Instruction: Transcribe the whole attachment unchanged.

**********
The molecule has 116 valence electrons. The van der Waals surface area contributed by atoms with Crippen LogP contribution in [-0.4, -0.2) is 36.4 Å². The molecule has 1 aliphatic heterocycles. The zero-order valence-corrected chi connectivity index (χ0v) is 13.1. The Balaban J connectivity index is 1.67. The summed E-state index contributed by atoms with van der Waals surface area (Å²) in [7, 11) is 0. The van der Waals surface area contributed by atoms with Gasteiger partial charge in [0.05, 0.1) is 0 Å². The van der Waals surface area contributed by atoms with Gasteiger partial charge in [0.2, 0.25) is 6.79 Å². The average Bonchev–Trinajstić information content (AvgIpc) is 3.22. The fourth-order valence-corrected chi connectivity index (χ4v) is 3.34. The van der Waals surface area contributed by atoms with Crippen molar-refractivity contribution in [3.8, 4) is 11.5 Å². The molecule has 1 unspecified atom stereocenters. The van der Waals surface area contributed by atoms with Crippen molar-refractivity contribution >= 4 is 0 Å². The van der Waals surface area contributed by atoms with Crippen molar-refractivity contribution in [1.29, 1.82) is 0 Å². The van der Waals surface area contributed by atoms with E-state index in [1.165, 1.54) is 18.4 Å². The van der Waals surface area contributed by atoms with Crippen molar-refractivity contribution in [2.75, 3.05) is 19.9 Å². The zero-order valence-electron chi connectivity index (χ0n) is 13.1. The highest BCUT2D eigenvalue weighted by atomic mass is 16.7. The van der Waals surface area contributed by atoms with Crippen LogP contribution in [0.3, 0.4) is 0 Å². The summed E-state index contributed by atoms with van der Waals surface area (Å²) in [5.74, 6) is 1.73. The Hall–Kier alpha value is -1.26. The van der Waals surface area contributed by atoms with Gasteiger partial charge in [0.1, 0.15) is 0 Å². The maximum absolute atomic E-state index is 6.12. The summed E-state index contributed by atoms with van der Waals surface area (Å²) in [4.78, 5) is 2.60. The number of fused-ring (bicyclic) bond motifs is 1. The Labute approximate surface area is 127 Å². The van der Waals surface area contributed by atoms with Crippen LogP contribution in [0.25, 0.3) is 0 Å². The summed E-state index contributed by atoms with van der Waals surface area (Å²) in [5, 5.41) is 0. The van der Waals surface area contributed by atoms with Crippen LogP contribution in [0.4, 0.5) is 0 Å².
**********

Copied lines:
The molecule has 116 valence electrons. The van der Waals surface area contributed by atoms with Crippen LogP contribution in [-0.4, -0.2) is 36.4 Å². The molecule has 1 aliphatic heterocycles. The zero-order valence-corrected chi connectivity index (χ0v) is 13.1. The Balaban J connectivity index is 1.67. The summed E-state index contributed by atoms with van der Waals surface area (Å²) in [7, 11) is 0. The van der Waals surface area contributed by atoms with Gasteiger partial charge in [0.05, 0.1) is 0 Å². The van der Waals surface area contributed by atoms with Gasteiger partial charge in [0.2, 0.25) is 6.79 Å². The average Bonchev–Trinajstić information content (AvgIpc) is 3.22. The fourth-order valence-corrected chi connectivity index (χ4v) is 3.34. The van der Waals surface area contributed by atoms with Crippen molar-refractivity contribution in [3.8, 4) is 11.5 Å². The molecule has 1 unspecified atom stereocenters. The van der Waals surface area contributed by atoms with Crippen molar-refractivity contribution >= 4 is 0 Å². The van der Waals surface area contributed by atoms with Crippen molar-refractivity contribution in [1.29, 1.82) is 0 Å². The van der Waals surface area contributed by atoms with E-state index in [1.165, 1.54) is 18.4 Å². The van der Waals surface area contributed by atoms with Crippen molar-refractivity contribution in [2.75, 3.05) is 19.9 Å². The zero-order valence-electron chi connectivity index (χ0n) is 13.1. The highest BCUT2D eigenvalue weighted by atomic mass is 16.7. The van der Waals surface area contributed by atoms with Crippen LogP contribution in [0.3, 0.4) is 0 Å². The summed E-state index contributed by atoms with van der Waals surface area (Å²) in [5.74, 6) is 1.73. The Hall–Kier alpha value is -1.26. The van der Waals surface area contributed by atoms with Gasteiger partial charge in [0.1, 0.15) is 0 Å². The maximum absolute atomic E-state index is 6.12. The summed E-state index contributed by atoms with van der Waals surface area (Å²) in [4.78, 5) is 2.60. The number of fused-ring (bicyclic) bond motifs is 1. The Labute approximate surface area is 127 Å². The van der Waals surface area contributed by atoms with Crippen LogP contribution in [0.25, 0.3) is 0 Å². The summed E-state index contributed by atoms with van der Waals surface area (Å²) in [5, 5.41) is 0. The van der Waals surface area contributed by atoms with Crippen LogP contribution in [0.4, 0.5) is 0 Å².